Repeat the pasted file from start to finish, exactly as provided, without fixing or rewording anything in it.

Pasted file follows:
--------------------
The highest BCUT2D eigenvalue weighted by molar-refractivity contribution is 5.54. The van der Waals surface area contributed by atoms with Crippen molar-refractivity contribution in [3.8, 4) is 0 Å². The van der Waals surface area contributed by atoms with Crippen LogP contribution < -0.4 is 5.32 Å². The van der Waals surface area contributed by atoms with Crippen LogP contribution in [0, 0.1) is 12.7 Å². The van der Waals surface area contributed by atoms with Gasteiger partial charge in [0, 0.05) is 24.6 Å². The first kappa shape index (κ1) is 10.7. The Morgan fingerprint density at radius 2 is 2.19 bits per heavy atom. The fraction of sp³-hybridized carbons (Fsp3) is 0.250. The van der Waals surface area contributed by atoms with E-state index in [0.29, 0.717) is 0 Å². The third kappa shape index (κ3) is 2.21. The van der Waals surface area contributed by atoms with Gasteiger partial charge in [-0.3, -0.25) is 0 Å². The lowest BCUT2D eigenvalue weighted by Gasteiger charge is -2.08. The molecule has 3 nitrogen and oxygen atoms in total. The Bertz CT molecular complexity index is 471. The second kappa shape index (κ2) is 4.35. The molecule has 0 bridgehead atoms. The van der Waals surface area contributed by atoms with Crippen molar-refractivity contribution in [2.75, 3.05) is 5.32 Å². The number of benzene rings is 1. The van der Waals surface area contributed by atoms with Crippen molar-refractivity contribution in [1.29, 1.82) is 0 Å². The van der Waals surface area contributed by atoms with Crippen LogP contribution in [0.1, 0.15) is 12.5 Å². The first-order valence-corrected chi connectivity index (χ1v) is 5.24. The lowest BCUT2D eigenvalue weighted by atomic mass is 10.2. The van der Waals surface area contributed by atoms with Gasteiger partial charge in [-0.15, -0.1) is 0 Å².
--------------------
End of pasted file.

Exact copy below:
The highest BCUT2D eigenvalue weighted by molar-refractivity contribution is 5.54. The van der Waals surface area contributed by atoms with Crippen molar-refractivity contribution in [3.8, 4) is 0 Å². The van der Waals surface area contributed by atoms with Crippen LogP contribution < -0.4 is 5.32 Å². The van der Waals surface area contributed by atoms with Crippen LogP contribution in [0, 0.1) is 12.7 Å². The van der Waals surface area contributed by atoms with Gasteiger partial charge in [0, 0.05) is 24.6 Å². The first kappa shape index (κ1) is 10.7. The Morgan fingerprint density at radius 2 is 2.19 bits per heavy atom. The fraction of sp³-hybridized carbons (Fsp3) is 0.250. The van der Waals surface area contributed by atoms with E-state index in [0.29, 0.717) is 0 Å². The third kappa shape index (κ3) is 2.21. The van der Waals surface area contributed by atoms with Gasteiger partial charge in [-0.3, -0.25) is 0 Å². The lowest BCUT2D eigenvalue weighted by Gasteiger charge is -2.08. The molecule has 3 nitrogen and oxygen atoms in total. The Bertz CT molecular complexity index is 471. The second kappa shape index (κ2) is 4.35. The molecule has 0 bridgehead atoms. The van der Waals surface area contributed by atoms with Crippen molar-refractivity contribution in [2.75, 3.05) is 5.32 Å². The number of benzene rings is 1. The van der Waals surface area contributed by atoms with Crippen molar-refractivity contribution in [1.29, 1.82) is 0 Å². The van der Waals surface area contributed by atoms with Crippen LogP contribution in [0.1, 0.15) is 12.5 Å². The first-order valence-corrected chi connectivity index (χ1v) is 5.24. The lowest BCUT2D eigenvalue weighted by atomic mass is 10.2. The van der Waals surface area contributed by atoms with Gasteiger partial charge in [-0.15, -0.1) is 0 Å².